You’ve worked hard to create a family-like environment for your employees, and your business is running smoothly. Each person brings their unique characteristics and personality to the job, and, for the most part, there are few complaints among your staff.
Unfortunately, there are times for many businesses when the family gets into a disagreement. For families, that can cause decades-long feuds. In the business world, these disagreements can turn into lawsuits, fines, and penalties.
A Employment Practices Liability Insurance policy from Marine Agency can make all of the difference when your business needs protection against claims of sexual harassment, wrongful termination, a hostile work environment, sexual harassment, or other workplace-related complaints.
Employment practices liability insurance covers employers against a variety of claims from employees. Claims can stem from a number of allegations, including:
- Discrimination because of sex, race, disability, age, etc.
- Wrongful termination or discipline.
- Failure to hire or to promote.
- Hostile work environment or emotional distress.
- Breach of contract.
- Other issues related to employment.
In short, EPLI gives businesses peace of mind and protection against claims that workers’ legal rights were violated. While each policy is different, based on the type of business, risk factors involved in your business, and total number of employees, EPLI policies, for the most part, cover the legal costs, as well as the cost of defending the lawsuit in the courts, the judgements, and settlements. The business does not need to win the suit for the coverage to be enacted.
EPLI does not cover the costs of punitive damages, criminal or civil fines, or liabilities that are already covered under other insurance policies.
Do I need EPLI?
Some studies have shown that most employers are more likely to face an employment practices liability claim than either a property loss or general liability claim.
About three-quarters of litigation against companies today are caused by employment disputes, and of these, more than 40 percent involve companies with fewer than 100 employees.
Small and medium businesses based in the U.S. have a nearly 12 percent chance of facing an employment claim — and the costs can be staggering, with about 20 percent of businesses finding the average cost to defend themselves reaching $125,000. Judgments can exceed $200,000.
While employment practices liability insurance is valuable for all companies, it’s especially vital for small companies that are more likely to be hit with a claim. The propensity for smaller businesses to be more affected is usually because these companies, unlike large corporations, usually have significant employment practices insurance in place, and are better able to defend themselves.
Many of these companies have a legal department or consultant, and have undergone a specific, detailed training about employment rules, laws, and regulations. The larger companies are likely to have a panel counsel to serve this purpose,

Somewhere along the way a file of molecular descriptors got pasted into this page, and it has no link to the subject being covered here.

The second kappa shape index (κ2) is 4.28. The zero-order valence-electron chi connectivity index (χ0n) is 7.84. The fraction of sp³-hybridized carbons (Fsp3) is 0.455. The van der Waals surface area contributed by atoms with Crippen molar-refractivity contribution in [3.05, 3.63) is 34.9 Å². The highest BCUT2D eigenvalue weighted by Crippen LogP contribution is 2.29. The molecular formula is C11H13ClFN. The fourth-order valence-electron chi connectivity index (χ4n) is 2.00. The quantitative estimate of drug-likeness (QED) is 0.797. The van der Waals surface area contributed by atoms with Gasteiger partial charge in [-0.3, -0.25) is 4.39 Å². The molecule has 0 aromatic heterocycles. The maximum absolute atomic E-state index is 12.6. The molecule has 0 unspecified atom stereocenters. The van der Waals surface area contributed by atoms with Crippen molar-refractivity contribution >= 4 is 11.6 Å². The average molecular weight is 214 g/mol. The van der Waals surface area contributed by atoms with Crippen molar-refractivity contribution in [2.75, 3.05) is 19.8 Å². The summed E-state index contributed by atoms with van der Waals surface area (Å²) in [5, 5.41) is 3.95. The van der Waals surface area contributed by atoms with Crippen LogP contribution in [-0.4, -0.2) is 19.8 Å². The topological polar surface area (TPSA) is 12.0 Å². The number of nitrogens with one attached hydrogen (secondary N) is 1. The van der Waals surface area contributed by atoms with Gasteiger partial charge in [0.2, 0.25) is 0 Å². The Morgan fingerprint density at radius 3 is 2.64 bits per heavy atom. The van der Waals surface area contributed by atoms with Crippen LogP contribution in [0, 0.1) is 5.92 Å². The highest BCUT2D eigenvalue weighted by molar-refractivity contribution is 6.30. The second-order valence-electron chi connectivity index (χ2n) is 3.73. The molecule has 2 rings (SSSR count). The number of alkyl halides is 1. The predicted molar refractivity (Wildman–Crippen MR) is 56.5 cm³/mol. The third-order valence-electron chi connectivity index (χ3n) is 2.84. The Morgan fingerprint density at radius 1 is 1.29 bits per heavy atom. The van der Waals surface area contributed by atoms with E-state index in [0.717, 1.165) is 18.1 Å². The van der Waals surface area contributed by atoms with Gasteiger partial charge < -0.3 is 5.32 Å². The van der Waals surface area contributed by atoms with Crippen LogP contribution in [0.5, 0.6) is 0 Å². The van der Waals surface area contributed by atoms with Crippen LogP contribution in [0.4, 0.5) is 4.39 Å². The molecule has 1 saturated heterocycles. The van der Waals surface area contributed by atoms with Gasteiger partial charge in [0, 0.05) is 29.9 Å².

Smaller companies, on the other hand, may not have the resources available to retain lawyers or update their materials, and aren’t always as active in staying on top of new labor-related releases and trends.
Any company that hires employees should be covered by an EPLI policy, as claims can be filed even if a candidate isn’t hired. Reduction in benefits, layoffs or cut-backs and other staffing benefits can cause an employment practices liability claim.
Operating Without EPLI
The U.S. Equal Employment Opportunity Commission shows that while the number of lawsuits filed in fiscal year 2015 has gone down, the financial benefits nearly tripled, going from $22.5 million in fiscal year 2014 to $65.3 million in fiscal year 2015.
The financial cost can be a significant blow to many companies, causing them to downsize, declare bankruptcy, or even close. If a company can come through financially, there is still quite a bit of fall-out.
Negative publicity, strained relations between employers and employees, and the extra costs for required trainings and updates can have a rippling aftereffect on the business.
Company leaders can take some measures to protect themselves. Here’s how:
- Develop or update the employee handbook, and include information about attendance, complaints, and discipline.It should also contain policies and procedures, an equal employment opportunity statement, a non-discrimination statement, and an at-will employment statement.
- Give employees detailed, up-to-date job descriptions and regular performance reviews.
- Learn the best practices when it comes to selecting candidates for employment.
- Update your employment application to remove any indicators that could be used in a discrimination lawsuit, like more in-depth questions regarding age, race, and sex.
Contact Marine Agency to talk about your risk factors and learn more about employment practices liability insurance.